Photography is generally used to document or portray a moment; for me, it has been more of a way to find a connection with the people and the environments I have found myself in. Sometimes the camera was just an excuse to stop and talk to a stranger, to listen to their stories and become friends if I was lucky.
It is always surprising how every person you meet can be an open door to a new world – I was introduced to more and more people and taken to different places I would not have had a chance to find or discover being on my own. When the daily routine took over and I lost interest in the world around me, photography helped me to rediscover it.
Portrait and street photography constitute an important focus of your work, and you are soon going to exhibit at The Photo Parlour, Nottingham. Working with processed film involves a long-term relationship with the material. How does the encounter with images act as a learning process for you? How different can the learning process be when you are on the other side of the camera as the person portrayed, to when you see someone else photographic work?
First of all, I would like to say I’m not “against” digital cameras as the camera is just a tool in your hands.
I still work with analog equipment because I love the whole process: taking the photo, processing the film and printing in the darkroom. It is important to me to continuously develop towards becoming an artisan of photography. It is true that it is a slower process, but it gives me a better perception of reality in terms of control. Having many more limits I need to think a lot more before shooting. For example not having the luxury of checking the photo taken straight after pushes me a lot towards trying to get closer to my subject. Even then sometimes it happens that I do not get anything good. In those cases, I like to think that I just wasn’t supposed to take that picture. Or it makes me go back if it is possible, and go deeper into my relationship with the subject. You learn to wait and be more patient focusing only on the essentials.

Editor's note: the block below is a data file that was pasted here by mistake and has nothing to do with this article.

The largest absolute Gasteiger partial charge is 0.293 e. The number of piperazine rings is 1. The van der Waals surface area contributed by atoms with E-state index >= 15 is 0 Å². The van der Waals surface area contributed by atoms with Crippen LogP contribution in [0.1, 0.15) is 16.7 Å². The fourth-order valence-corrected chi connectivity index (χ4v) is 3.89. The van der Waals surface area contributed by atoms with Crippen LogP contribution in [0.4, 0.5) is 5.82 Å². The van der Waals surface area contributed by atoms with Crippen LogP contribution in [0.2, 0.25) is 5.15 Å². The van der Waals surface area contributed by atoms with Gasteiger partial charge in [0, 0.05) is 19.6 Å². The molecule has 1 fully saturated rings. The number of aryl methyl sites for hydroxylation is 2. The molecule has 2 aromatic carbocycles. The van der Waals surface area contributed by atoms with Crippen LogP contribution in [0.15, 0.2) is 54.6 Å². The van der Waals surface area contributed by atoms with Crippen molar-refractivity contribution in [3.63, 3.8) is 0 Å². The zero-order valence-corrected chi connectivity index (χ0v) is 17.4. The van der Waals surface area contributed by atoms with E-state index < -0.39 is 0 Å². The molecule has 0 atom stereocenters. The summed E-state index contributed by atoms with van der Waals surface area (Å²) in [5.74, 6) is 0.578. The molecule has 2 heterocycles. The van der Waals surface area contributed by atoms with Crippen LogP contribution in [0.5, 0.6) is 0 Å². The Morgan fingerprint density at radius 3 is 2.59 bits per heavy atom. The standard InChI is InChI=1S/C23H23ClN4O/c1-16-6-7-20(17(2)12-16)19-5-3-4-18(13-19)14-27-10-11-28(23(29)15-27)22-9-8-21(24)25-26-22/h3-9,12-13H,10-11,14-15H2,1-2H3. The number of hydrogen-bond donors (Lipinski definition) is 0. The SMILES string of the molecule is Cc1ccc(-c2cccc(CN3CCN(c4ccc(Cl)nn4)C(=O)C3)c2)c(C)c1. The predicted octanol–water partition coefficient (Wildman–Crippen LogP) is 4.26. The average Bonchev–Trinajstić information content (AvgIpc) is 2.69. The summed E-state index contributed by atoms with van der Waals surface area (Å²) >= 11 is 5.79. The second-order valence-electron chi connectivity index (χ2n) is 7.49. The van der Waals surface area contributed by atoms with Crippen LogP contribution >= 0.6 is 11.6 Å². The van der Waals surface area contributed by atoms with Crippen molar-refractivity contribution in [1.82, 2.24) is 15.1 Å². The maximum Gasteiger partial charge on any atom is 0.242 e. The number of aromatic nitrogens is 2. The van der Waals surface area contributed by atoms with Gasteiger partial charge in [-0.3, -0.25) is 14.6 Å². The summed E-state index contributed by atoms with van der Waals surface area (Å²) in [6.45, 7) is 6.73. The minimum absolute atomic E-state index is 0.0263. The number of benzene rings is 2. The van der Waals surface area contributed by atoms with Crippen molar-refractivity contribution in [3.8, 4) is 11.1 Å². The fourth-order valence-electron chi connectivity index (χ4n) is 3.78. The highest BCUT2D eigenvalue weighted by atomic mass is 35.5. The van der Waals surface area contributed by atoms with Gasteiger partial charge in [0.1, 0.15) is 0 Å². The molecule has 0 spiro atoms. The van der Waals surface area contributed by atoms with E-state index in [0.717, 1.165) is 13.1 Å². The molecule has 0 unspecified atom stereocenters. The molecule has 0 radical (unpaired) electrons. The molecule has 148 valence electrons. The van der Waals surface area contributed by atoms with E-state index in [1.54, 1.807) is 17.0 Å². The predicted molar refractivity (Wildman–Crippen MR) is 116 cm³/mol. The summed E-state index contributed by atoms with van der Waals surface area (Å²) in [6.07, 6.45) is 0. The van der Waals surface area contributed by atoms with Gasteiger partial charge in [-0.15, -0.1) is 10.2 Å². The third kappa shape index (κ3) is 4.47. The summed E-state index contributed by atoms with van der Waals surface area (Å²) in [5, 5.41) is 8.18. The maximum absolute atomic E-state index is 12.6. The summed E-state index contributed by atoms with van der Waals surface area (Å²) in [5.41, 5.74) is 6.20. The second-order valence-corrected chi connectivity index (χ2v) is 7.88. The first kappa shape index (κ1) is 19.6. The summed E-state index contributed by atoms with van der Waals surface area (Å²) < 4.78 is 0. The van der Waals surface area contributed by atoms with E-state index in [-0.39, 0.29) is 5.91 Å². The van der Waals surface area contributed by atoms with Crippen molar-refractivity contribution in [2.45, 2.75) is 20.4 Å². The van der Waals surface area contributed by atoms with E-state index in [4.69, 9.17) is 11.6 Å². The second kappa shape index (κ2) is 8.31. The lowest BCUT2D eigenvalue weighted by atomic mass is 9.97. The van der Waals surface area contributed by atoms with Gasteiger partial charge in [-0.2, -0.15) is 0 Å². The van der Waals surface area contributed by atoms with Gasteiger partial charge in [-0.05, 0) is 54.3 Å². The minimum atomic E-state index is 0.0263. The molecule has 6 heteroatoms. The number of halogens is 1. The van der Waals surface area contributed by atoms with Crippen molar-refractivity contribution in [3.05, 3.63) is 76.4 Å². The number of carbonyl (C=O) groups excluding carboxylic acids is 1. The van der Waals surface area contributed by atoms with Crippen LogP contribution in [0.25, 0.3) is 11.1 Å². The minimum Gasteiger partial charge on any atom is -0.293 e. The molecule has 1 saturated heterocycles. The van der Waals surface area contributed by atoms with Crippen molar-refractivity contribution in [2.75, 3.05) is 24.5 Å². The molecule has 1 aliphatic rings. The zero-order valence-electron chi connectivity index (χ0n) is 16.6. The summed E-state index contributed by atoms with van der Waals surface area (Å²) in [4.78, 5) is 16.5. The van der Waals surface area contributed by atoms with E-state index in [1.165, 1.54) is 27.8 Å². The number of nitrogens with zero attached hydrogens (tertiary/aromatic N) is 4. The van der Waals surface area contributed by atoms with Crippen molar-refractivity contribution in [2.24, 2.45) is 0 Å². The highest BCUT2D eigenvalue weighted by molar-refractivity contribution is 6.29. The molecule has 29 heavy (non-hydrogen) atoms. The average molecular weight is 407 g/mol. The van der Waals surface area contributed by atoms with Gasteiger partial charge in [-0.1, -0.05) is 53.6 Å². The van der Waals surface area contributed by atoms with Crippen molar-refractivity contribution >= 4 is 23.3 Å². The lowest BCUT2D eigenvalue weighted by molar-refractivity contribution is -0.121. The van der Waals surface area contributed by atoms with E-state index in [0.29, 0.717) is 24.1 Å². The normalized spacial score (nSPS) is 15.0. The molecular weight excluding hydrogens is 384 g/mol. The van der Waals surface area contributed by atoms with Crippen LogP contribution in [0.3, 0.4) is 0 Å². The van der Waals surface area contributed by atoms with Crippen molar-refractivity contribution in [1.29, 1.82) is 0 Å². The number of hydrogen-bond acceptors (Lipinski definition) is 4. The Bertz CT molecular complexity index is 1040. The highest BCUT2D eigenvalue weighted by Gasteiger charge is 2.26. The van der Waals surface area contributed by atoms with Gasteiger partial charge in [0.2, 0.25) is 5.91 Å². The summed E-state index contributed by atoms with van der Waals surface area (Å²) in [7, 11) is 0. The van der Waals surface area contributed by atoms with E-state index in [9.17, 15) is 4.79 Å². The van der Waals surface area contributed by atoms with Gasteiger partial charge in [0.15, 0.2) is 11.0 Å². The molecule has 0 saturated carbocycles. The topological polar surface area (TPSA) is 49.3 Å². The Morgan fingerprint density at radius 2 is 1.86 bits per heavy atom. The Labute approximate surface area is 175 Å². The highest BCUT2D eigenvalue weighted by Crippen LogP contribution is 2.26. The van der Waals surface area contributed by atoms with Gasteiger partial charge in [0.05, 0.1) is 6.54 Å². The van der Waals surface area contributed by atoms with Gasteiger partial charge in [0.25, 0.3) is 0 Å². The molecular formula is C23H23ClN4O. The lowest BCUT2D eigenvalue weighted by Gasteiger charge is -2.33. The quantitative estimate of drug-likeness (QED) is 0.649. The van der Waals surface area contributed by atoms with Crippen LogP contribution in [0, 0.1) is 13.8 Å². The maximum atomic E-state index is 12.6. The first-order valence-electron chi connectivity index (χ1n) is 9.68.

Looking at someone else’s work is always a good chance to see how photographers use their cameras differently to tell a story. It helps to give you a better idea of what you really like and how to better conceive your research. It exposes your weaknesses and gives you pointers to what you need to change or how to improve your own approach.
Being the subject portrayed is an exercise in understanding how people can feel vulnerable when they are on the other side of the camera. It reminds you to make them feel at ease and be more respectful in regards to how you portray or expose them.
Recently, you have joined the efforts of supporting Nottingham’s bid for becoming the European Capital of Culture in 2023. Nottingham is already a UNESCO City of Literature, and the activities related to this initiative encourage people from the Midlands to engage in a wide variety of events and cultural options. How do you believe the promotion of culture at the local level can positively affect cities and its people?
The promotion of different cultures is fundamental for every society, more than we think. People tend to ignore how every single culture is a result of a mixture of different ones. Customs and traditions, words, food, all have ancient and distant origins. Especially nowadays with the world becoming more and more multicultural.
In my own personal experience, traveling, living abroad and meeting people from different countries and cultures have greatly enriched my perception of the world. These adventures have given me a wide-open vision and understanding of my personal life, realizing how many ways – sometimes completely different from what I believed or I was taught – we have to live the best life we can and enjoy our time.
It may seem obvious but it is true that communication brings people together with their different ideas as well as ways of thinking, and this can only improve the quality of our lives. But it is not easy; this requires us to stay open with a critical approach to what we read on social media or in the news.
Promoting arts, literature, poetry, music – culture in one word – at local and direct level is definitely an important step to keep the “human conversation” and exchange alive and this can only affect the city and its people positively.